Champions of Norrath

Gamestyle Archive Intro: Garnett Lee took us online with this addictive Sony offering from February 2004. 

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Legions of PC gamers know Norrath as the expansive homeland for Everquest, the grand-daddy of massively-multiplayer online role playing games. Released by Sony Online in 1999 it still captivates thousands to a degree only hinted at by affectionate fan nicknames like “Never-rest”. That success made a Playstation 2 version to accompany the console’s online capability not only a forgone assumption; it built expectations of a compelling title for which people would add the online adapter. While not a failure, neither that original PS2 version nor a subsequent expansion ever approached capturing either the audience or magic of its PC kin.

Champions of Norrath (CON) opens a new door to the world of Everquest for a more personal scale role-playing adventure (hopefully) better in-tune with console players. Not surprisingly the halls of PC legends again provide inspiration, but not from the expected title. Skipping over massively-multiplayer entirely, the quest for a broader appeal led to one of gaming’s all time most popular (and imitated) titles – Diablo, the game that took goblin slashing from geek to chic. Its refined formula for hack-n-slash fantasy action – guide characters in exploring beautiful fantasy worlds from a god-like overhead view, kill everything in sight and save the world while collecting a veritable fashion show of arms, armor and accoutrements – became the definitive model for action RPG’s.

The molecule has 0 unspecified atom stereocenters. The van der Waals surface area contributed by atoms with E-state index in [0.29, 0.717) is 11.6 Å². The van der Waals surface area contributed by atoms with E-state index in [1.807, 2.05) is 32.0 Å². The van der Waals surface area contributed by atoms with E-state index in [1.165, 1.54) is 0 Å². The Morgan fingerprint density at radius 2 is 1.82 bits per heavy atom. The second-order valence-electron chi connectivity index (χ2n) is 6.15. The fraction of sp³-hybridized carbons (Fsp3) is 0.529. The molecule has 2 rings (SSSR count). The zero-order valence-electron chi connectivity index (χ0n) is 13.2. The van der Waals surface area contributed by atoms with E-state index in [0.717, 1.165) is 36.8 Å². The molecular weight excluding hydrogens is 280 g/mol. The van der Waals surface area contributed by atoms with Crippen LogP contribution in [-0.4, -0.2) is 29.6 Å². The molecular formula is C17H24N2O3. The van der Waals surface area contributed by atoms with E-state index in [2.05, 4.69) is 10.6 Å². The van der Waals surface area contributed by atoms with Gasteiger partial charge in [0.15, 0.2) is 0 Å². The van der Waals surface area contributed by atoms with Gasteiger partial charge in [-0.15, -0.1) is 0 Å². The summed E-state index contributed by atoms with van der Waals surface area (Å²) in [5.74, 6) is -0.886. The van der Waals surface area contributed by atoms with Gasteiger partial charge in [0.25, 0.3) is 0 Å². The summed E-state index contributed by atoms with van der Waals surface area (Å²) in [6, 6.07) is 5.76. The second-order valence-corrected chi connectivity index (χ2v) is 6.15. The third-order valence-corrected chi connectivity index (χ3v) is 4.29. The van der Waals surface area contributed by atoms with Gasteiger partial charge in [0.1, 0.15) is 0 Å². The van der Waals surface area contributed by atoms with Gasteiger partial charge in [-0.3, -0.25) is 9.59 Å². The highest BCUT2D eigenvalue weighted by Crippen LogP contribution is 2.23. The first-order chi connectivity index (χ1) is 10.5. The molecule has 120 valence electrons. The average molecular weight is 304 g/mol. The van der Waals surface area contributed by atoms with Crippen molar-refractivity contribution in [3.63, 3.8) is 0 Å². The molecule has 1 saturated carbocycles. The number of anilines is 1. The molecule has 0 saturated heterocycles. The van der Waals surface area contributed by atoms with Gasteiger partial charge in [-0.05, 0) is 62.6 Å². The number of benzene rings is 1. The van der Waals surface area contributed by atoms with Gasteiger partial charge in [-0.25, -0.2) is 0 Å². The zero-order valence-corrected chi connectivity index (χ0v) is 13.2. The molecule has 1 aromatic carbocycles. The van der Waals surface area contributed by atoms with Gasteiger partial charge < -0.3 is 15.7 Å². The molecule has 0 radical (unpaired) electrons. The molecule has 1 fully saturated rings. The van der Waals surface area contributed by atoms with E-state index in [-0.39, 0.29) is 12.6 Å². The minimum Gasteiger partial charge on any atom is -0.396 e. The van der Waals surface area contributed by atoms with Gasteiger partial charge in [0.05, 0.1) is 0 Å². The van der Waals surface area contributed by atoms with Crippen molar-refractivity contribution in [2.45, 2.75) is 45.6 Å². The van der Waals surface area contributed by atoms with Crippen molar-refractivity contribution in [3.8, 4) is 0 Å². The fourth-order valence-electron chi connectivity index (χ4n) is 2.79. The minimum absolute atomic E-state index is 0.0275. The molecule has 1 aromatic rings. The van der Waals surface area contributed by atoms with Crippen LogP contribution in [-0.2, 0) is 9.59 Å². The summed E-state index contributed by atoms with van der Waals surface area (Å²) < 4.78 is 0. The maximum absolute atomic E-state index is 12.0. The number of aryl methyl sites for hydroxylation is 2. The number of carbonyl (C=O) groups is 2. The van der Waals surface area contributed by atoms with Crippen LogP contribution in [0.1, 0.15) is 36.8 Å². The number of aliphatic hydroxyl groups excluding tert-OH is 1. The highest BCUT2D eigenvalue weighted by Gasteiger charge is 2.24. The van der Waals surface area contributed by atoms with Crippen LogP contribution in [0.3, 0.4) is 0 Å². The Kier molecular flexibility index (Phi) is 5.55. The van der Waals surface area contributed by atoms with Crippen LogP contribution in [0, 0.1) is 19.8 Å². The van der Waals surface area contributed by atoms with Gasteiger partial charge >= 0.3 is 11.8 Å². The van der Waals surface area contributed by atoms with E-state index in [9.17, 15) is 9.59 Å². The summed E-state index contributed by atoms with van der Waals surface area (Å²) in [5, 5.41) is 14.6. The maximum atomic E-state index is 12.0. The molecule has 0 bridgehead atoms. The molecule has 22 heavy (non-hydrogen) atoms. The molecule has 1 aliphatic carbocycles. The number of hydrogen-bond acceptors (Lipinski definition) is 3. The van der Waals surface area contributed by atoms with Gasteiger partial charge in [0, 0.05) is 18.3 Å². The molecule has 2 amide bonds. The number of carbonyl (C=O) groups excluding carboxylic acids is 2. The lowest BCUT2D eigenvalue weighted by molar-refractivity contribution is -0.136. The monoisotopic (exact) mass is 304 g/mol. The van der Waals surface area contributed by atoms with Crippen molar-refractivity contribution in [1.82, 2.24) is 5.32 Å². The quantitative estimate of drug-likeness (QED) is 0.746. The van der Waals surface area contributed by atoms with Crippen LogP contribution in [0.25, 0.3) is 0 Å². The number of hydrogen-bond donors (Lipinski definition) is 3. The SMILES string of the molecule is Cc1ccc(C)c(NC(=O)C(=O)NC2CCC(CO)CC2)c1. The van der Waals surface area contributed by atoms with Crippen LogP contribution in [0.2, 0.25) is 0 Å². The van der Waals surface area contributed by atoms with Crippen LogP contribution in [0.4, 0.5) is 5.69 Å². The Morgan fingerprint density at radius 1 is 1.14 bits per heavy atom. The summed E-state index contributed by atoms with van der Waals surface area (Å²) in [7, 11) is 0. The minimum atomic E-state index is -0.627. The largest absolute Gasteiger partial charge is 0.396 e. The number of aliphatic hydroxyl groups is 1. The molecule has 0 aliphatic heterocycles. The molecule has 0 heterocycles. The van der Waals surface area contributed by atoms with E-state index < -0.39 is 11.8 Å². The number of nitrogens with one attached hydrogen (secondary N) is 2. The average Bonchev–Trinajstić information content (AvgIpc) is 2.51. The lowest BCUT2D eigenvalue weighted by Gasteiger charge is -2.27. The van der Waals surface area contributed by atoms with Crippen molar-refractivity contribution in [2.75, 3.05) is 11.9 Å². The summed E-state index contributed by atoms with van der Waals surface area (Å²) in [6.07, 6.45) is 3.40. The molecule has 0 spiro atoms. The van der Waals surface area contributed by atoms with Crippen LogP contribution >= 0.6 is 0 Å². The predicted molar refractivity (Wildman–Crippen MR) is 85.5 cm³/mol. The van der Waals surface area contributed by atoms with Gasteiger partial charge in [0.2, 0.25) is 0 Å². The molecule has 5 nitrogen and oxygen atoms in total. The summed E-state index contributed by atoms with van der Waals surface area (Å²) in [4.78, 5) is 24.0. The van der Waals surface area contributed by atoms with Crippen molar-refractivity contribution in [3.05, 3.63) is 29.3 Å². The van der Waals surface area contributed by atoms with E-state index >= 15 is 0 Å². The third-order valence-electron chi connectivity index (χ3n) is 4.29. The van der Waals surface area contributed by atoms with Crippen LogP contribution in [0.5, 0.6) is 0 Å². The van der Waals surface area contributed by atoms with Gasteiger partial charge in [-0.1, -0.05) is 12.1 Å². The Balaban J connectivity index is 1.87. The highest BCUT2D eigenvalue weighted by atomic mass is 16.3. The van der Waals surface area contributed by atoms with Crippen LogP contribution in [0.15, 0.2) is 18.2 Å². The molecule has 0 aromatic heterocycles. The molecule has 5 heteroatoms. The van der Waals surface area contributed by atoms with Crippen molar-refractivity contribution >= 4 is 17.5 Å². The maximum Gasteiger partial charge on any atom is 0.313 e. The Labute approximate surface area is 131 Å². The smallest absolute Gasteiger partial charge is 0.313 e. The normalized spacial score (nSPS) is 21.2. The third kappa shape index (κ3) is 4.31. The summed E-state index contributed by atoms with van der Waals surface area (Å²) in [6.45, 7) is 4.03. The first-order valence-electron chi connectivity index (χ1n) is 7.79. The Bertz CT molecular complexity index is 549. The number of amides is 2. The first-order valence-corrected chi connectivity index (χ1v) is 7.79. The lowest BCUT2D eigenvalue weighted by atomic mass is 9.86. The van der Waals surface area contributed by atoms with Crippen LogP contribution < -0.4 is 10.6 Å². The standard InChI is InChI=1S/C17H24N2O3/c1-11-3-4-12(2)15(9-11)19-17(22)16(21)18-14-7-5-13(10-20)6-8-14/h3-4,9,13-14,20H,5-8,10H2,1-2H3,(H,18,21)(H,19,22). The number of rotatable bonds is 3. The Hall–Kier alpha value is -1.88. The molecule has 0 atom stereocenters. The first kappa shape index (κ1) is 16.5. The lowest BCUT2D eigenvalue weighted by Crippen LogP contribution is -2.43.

Followed with masterful precision in CON it once again creates a riveting game while providing a testament to the greatness of the original. Most of Champions’ tale is written on the field of battle, but there is at least enough story for a bard’s chorus. Like many a fantasy world before it Norrath has sent out the call for a hero to stave off a spreading darkness as Goblins and Orcs overrun the countryside. Introduction aside the remaining story advancing cut scenes primarily serve to introduce (and give some personality) the next evil doer before setting them to the sword. Long before reaching the end of the quest a lack of elaborate schemes or dramatic plot twists make saving the world a fait accompli; but that does not detract from the enjoyment of seeing the journey through to completion. Fortunately the hero ark happened to be nearby when trouble arrived and conveniently dropped off five male-female pairs of willing adventurers.